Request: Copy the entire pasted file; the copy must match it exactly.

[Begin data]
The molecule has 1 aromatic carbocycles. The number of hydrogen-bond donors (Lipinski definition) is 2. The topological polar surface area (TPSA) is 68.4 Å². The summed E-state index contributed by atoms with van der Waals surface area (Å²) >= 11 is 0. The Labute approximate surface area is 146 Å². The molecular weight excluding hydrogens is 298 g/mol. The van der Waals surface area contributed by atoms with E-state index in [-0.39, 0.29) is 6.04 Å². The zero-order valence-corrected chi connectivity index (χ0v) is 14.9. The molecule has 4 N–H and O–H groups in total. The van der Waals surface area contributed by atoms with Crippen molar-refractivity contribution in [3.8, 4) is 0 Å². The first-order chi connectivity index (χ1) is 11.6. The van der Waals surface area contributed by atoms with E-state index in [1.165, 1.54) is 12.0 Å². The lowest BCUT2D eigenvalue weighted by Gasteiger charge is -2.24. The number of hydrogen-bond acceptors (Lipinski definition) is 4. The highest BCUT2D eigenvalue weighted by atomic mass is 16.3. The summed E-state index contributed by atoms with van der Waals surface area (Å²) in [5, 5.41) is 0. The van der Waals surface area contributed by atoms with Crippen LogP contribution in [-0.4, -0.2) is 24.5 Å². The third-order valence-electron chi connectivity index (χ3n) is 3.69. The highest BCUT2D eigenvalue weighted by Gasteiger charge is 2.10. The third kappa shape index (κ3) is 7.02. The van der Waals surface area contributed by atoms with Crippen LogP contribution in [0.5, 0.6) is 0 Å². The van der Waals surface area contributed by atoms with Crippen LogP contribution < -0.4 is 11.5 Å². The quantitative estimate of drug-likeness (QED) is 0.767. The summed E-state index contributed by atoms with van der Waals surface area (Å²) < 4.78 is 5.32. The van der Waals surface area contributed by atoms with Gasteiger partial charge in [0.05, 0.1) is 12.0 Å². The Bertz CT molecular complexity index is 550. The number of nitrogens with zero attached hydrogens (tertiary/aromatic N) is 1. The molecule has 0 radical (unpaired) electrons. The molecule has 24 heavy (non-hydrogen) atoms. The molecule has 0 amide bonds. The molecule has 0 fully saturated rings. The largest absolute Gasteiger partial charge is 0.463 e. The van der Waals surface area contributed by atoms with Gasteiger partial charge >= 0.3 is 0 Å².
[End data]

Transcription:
The molecule has 1 aromatic carbocycles. The number of hydrogen-bond donors (Lipinski definition) is 2. The topological polar surface area (TPSA) is 68.4 Å². The summed E-state index contributed by atoms with van der Waals surface area (Å²) >= 11 is 0. The Labute approximate surface area is 146 Å². The molecular weight excluding hydrogens is 298 g/mol. The van der Waals surface area contributed by atoms with E-state index in [-0.39, 0.29) is 6.04 Å². The zero-order valence-corrected chi connectivity index (χ0v) is 14.9. The molecule has 4 N–H and O–H groups in total. The van der Waals surface area contributed by atoms with Crippen molar-refractivity contribution in [3.8, 4) is 0 Å². The first-order chi connectivity index (χ1) is 11.6. The van der Waals surface area contributed by atoms with E-state index in [1.165, 1.54) is 12.0 Å². The lowest BCUT2D eigenvalue weighted by Gasteiger charge is -2.24. The number of hydrogen-bond acceptors (Lipinski definition) is 4. The highest BCUT2D eigenvalue weighted by atomic mass is 16.3. The summed E-state index contributed by atoms with van der Waals surface area (Å²) in [5, 5.41) is 0. The van der Waals surface area contributed by atoms with Crippen LogP contribution in [-0.4, -0.2) is 24.5 Å². The third-order valence-electron chi connectivity index (χ3n) is 3.69. The highest BCUT2D eigenvalue weighted by Gasteiger charge is 2.10. The third kappa shape index (κ3) is 7.02. The van der Waals surface area contributed by atoms with Crippen LogP contribution in [0.5, 0.6) is 0 Å². The van der Waals surface area contributed by atoms with Crippen LogP contribution < -0.4 is 11.5 Å². The quantitative estimate of drug-likeness (QED) is 0.767. The summed E-state index contributed by atoms with van der Waals surface area (Å²) < 4.78 is 5.32. The van der Waals surface area contributed by atoms with Gasteiger partial charge in [0.05, 0.1) is 12.0 Å². The Bertz CT molecular complexity index is 550. The number of nitrogens with zero attached hydrogens (tertiary/aromatic N) is 1. The molecule has 0 radical (unpaired) electrons. The molecule has 24 heavy (non-hydrogen) atoms. The molecule has 0 amide bonds. The molecule has 0 fully saturated rings. The largest absolute Gasteiger partial charge is 0.463 e. The van der Waals surface area contributed by atoms with Gasteiger partial charge >= 0.3 is 0 Å².